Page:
'Yet another wakeup call': global warming is here, it's manmade, and we're not doing enough to stop it
(09/28/2013) Human actions are responsible for warming the Earth, reconfirms the landmark Intergovernmental Panel on Climate Change (IPCC) report released today, the first mammoth report on the physical science of climate change issued in seven years. Scientists now say they are 95-100 percent certain that human actions—such as burning fossil fuels and cutting down forests—are behind the observed rise in global temperatures since at least 1950. Average temperatures have risen 0.85 degrees Celsius since 1880, but the new report warns that depending on how much more fossil fuels are burnt, temperature rises could exceed 4 degrees Celsius (9 degrees Fahrenheit) with untold consequences for global society.
Which ecosystems are most vulnerable to climate change?
(09/16/2013) New research highlights the world's most (and least) vulnerable ecosystems to climate change. The study, published in Nature Climate Change, is the first to combine anticipated climatic impacts with how degraded the ecosystem is due to human impacts, creating what scientists hope is a more accurate list of vulnerable regions. The most endangered regions include southern and southeast Asia, western and central Europe, eastern South America, and southern Australia.
Butchering nature's titans: without the elephant 'we lose an essential pillar in the ability to wonder'
(09/12/2013) Africa's elephant poaching crisis doesn't just threaten a species, but imperils one of humanity's most important links to the natural world and even our collective sanity, according to acclaimed photographers and film-makers, Cyril Christo and Marie Wilkinson. Authors of the book Walking Thunder - In the Footsteps of the African Elephant, Christo and Wilkinson have been documenting Africa's titans in photos and film for several years. In 2011, the pair released a film Lysander's Song (named after their son an avid fan of elephants) which depicts the millennial-old relationship between humans and elephants.
U.S. to crush its six ton ivory stockpile
(09/10/2013) On October 8th, the Obama administration will publicly destroy its ivory stockpile, totaling some six tons, according to a White House forum yesterday on the illegal wildlife trade. The destruction of the stockpile—via crushing—is meant to send a message that the U.S. is taking a tougher stand on illegal the wildlife trade, which is decimating elephants across Africa and imperiling other animals worldwide. The U.S. remains one of the biggest destinations for ivory and other illegal animal part aside from East Asia.
Tools against climate change: carbon tax and cap-and-trade
(09/04/2013) Climate-conscious folk agree that atmospheric carbon concentration is a key greenhouse gas and a large factor in global climate change. However, there are discrepancies in the methods chosen to address the problem. Some say that carbon emissions should be banned. Some say fossil fuels should be priced. Others say that there are nuances within each. Which tools can we realistically use to mitigate climate change and the drastic effects it will have on our world?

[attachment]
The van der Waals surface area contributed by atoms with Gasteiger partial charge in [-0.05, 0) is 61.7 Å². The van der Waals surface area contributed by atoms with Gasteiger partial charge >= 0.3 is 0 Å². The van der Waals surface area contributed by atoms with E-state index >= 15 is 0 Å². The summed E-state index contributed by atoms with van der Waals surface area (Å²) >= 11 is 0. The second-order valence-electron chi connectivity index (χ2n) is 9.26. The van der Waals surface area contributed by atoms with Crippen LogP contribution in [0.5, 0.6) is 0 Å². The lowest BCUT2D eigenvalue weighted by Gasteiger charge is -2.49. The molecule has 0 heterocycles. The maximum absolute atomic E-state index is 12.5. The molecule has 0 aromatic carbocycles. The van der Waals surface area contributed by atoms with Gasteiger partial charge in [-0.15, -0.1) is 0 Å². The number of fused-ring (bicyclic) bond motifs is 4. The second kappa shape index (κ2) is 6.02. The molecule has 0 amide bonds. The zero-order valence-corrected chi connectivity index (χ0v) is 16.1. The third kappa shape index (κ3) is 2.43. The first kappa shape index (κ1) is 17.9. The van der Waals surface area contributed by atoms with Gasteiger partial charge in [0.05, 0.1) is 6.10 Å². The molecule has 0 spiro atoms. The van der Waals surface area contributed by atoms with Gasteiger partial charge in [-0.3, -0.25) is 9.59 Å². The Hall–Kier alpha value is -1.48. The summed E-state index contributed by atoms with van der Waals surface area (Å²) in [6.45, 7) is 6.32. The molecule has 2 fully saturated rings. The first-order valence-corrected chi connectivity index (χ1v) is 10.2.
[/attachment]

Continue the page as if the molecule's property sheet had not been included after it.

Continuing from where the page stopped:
Featured video: how tigers could save human civilization
(08/29/2013) In the video below, John Vaillant, author of the The Tiger: A True Story of Vengeance and Survival, tells an audience at TEDxYYC about the similarities between tigers and human beings. Given these similarities—big mammals, apex predator, highly adaptable, intelligent, and stunningly 'superior'—John Vaillant asks an illuminating question: what can we learn from the tiger? It turns out learning from tigers could help conserve the human race.
Bad feedback: ocean acidification to worsen global warming
(08/28/2013) As if ocean acidification and climate change weren't troubling enough (both of which are caused by still-rising carbon emissions), new research published in Nature finds that ocean acidification will eventually exacerbate global warming, further raising the Earth's temperature.
Humanity consumes this year's resources 133 days too early
(08/20/2013) Today is Earth Overshoot Day, according to the Global Footprint Network and WWF's Living Planet Report, which means the seven billion people on Earth have consumed the globe's renewable resources for the year. In other words for the next 133 days humanity will be accumulating ecological debt by overdrawing on our collective resources.
In defense of the financial industry: stocking up to end climate change
(08/20/2013) On a cross-country bus trip through the American Midwest, I watch cool morning mist rise from patchwork fields. Between the fields stand groves of dark green mid-summer trees, I am reminded that this scene is in jeopardy. The region is cited for its vulnerability to desertification associated with climate change.
Novel Ecosystems: Intervening in the New Ecological World Order - book review
(08/12/2013) Novel Ecosystems: Intervening in the New Ecological World Order is a recent textbook published by Wiley-Blackwell edited by Richard J. Hobbs, Eric S. Higgs, and Carol M. Hall that describes the emerging issues around novel ecosystems. Novel ecosystems are rapidly developing globally in response to land conversion, climate change, invasive species, and other ecological crises. Novel ecosystems are anthropogenically modified ecosystems that have developed during the Anthropocene.
Foodies eat lab-grown burger that could change the world
(08/06/2013) Yesterday at a press event in London, two food writers took a bite into the world's most unusual hamburger. Grown meticulously from cow stem cells, the hamburger patty represents the dream (or pipedream) of many animal rights activists and environmentalists. The burger was developed by Physiologist Mark Post of Maastricht University and funded by Google co-founder Sergey Brin in an effort to create real meat without the corresponding environmental toll.